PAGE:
We have an example of this system in the ResAirToWaterHP.bld example file.

If you wish to make this a ground coupled system (geothermal), at the Plant level of the Building Tree, Hydronic tab, check the box for Ground Coupled.

If the Heat Pump also supplies the Domestic Hot Water, at the Plant level of the Building Tree, Domestic Hot Water tab, create a Heat Pump Water Heater with the COP entered for the Energy Factor.


An unventilated attic (sometimes referred to as a sealed attic) is created in the Assembly Editor by first importing an Attic assembly with R-0 insulation using the green Import button.  At the Res T24 Performance tab, check the box for Unventilated.  Now input whatever level of insulation you have at the rafters under the Below Roof Deck entry.

Note if using this assembly for Prescriptive compliance, the entry in the JA4 tab for Interior Insulation should be included.


When using QII, the CBECC Res engine requires any surfaces (walls, roofs, floors) be selected as different construction assemblies between the existing part of the house or the garage, and the new surfaces.  Thus if you had an R-19 Wall selected for the new part of the home, your Garage and/or Existing part of the home would need to use a different wall, for instance “R-19 Existing” or whatever other unique name you wish to assign.  So you cannot use the exact same assembly names in the library in these cases.


The only time you can consider the ducts as being in conditioned space is if the ducts and air handler are installed underneath the ceiling inside the thermal and air barrier of the envelope.

If the ducts are in an attic with continuous insulation at the roof deck is that considered conditioned space?  No, however, when there is roof deck insulation the attic temperature will be much closer to the conditions within the conditioned space and that is already accounted for in the software. So there is a tremendous benefit from roof deck insulation even if the ducts are not able to be considered as within conditioned space. (NOTE: Because a radiant barrier requires a 1-1/2″ air space, when roof deck insulation is modeled uncheck the radiant barrier option.)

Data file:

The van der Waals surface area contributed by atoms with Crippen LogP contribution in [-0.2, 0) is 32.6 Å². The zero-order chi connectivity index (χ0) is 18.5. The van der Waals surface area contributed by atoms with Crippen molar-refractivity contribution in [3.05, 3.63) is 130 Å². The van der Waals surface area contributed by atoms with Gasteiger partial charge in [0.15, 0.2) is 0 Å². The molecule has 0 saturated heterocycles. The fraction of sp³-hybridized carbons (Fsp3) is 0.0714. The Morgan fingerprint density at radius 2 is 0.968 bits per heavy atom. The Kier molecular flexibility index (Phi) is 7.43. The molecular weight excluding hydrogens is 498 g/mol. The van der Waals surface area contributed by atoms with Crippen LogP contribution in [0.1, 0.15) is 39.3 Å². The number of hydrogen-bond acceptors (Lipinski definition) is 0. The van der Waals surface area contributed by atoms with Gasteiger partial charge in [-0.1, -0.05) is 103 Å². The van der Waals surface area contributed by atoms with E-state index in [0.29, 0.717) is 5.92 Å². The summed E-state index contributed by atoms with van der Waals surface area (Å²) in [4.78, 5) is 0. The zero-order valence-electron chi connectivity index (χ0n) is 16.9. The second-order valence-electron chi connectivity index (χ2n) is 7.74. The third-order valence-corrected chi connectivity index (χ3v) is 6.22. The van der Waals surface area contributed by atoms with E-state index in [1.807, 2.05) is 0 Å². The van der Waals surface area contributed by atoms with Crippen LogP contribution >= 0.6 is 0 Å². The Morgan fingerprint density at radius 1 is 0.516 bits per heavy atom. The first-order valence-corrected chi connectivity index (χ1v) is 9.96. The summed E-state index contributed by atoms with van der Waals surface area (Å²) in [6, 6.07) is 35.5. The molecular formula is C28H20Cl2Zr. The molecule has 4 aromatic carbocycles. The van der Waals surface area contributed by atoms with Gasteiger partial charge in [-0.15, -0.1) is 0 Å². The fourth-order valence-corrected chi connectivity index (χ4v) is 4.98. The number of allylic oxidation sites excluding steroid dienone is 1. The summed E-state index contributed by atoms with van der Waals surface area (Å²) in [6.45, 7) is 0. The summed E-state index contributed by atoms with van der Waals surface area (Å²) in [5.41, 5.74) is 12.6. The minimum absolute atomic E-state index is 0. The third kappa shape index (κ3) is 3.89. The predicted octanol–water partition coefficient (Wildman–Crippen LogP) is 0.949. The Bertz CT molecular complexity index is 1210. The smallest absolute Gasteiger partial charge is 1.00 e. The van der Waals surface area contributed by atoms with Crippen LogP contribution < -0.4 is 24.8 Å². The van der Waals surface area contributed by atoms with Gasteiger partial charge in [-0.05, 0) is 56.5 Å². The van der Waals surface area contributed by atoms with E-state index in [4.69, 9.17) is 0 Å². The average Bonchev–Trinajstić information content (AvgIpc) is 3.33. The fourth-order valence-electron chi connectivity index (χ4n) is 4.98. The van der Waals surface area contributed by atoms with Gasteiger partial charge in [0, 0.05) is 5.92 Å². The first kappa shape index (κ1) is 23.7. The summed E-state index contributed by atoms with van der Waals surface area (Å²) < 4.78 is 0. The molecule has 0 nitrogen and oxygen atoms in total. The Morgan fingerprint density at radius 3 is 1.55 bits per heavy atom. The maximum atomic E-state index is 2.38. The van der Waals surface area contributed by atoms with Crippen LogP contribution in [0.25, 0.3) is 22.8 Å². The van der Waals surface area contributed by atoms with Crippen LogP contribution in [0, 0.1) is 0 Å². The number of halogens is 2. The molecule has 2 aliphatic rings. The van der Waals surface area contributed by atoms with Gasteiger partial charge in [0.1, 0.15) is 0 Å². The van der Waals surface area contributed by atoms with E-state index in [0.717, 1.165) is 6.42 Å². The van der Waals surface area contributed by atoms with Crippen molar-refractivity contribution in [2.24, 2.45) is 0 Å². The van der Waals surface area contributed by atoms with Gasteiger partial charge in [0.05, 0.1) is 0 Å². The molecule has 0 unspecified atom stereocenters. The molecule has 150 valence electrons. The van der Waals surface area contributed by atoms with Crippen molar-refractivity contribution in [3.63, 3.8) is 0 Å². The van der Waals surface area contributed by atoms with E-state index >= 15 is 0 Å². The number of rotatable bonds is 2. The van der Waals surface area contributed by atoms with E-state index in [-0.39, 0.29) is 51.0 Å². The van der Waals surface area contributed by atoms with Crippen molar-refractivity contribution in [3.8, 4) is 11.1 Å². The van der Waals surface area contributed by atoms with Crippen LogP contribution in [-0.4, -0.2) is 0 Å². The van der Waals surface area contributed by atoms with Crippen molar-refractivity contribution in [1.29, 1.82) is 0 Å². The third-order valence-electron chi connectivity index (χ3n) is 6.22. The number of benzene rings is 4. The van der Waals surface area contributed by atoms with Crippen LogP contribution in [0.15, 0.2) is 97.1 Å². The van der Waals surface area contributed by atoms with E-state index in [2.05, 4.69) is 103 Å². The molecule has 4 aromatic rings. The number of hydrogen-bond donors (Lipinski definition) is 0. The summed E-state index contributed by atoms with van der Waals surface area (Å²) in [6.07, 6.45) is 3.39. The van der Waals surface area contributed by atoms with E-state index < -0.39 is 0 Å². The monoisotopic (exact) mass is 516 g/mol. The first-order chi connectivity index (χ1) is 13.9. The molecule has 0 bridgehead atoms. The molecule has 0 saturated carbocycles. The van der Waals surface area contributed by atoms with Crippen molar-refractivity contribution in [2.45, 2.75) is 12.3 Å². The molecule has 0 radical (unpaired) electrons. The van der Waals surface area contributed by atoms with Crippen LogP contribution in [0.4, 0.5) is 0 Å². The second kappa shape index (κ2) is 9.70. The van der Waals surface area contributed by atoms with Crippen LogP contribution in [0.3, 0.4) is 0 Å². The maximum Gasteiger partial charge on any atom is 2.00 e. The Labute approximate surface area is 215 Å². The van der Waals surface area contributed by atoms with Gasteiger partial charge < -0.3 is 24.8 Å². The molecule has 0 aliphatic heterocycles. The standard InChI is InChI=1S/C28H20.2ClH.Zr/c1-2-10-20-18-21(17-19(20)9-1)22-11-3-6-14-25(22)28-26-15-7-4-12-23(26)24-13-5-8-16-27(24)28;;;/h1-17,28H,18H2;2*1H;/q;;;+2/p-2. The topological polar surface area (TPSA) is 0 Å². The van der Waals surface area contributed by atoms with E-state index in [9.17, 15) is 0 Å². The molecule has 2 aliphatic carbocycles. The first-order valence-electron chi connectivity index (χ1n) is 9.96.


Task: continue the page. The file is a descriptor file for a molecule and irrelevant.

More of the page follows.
In the Construction Assembly editor at the General tab, we provide a pulldown listing all available Roofing Types that the CEC provides.  The CEC would need to expand that list since we have no control over it, so if you do not see your roofing material, you must choose the closest option provided.


In the Construction Assembly editor, at the Res T24 Performance tab (JA4 tab in older versions), we provide a pulldown listing all Exterior Wall Finishes that the CEC provides.  The CEC would need to expand that list since we have no control over it, so if you do not see your exterior wall material, choose the closest option provided.


Section 150.2 of the code specifically allows small additions that comply Prescriptively to be built with either 2×4 R-15 or 2×6 R-19 walls in cases where that wall is an extension of the existing wall, or the siding is not being removed.  You are responsible for demonstrating that the wall is in fact an extension per this section, or has the siding remaining so we recommend discussing this with the CEC Hotline (800) 772-3300.

Assuming you do meet the exception, we have a pulldown that allows you to indicate that exception at the Wall level of the building tree.  This exception will then be documented on the CF1R.


Select an Attic roof assembly that has the appropriate level of ceiling insulation in the EnergyPro Assembly library.  For a high performance attic with above deck insulation edit the input for “Above Deck Insulation” (or if doing Prescriptive compliance “Exterior Insulation”) and put in an R-Value for the insulation.  For a high performance attic with below deck insulation edit the input for “Below Deck Insulation” (or if doing Prescriptive compliance “Interior Insulation”) and put in an R-Value for the Insulation.

If you do the below deck approach, you should not include a radiant barrier since the insulation will be up against the barrier and will negate the product effectiveness.


In the assembly editor, you will add Exterior Insulation to your wall assembly.  If the project is Nonresidential Performance, this will be done in the Layers tab by clicking on the Yellow Plus sign to add a layer.  Double click on the layer and select an insulation material from the material list, then move it so it is on the exterior of the wall framing.

If the type of project is Prescriptive, then edit the JA4 tab and simply type in the R-Value of the insulation in the Exterior Insulation entry.  If the project is a Residential Title 24 Performance project, enter the Exterior Insulation on the Res T24 Performance tab.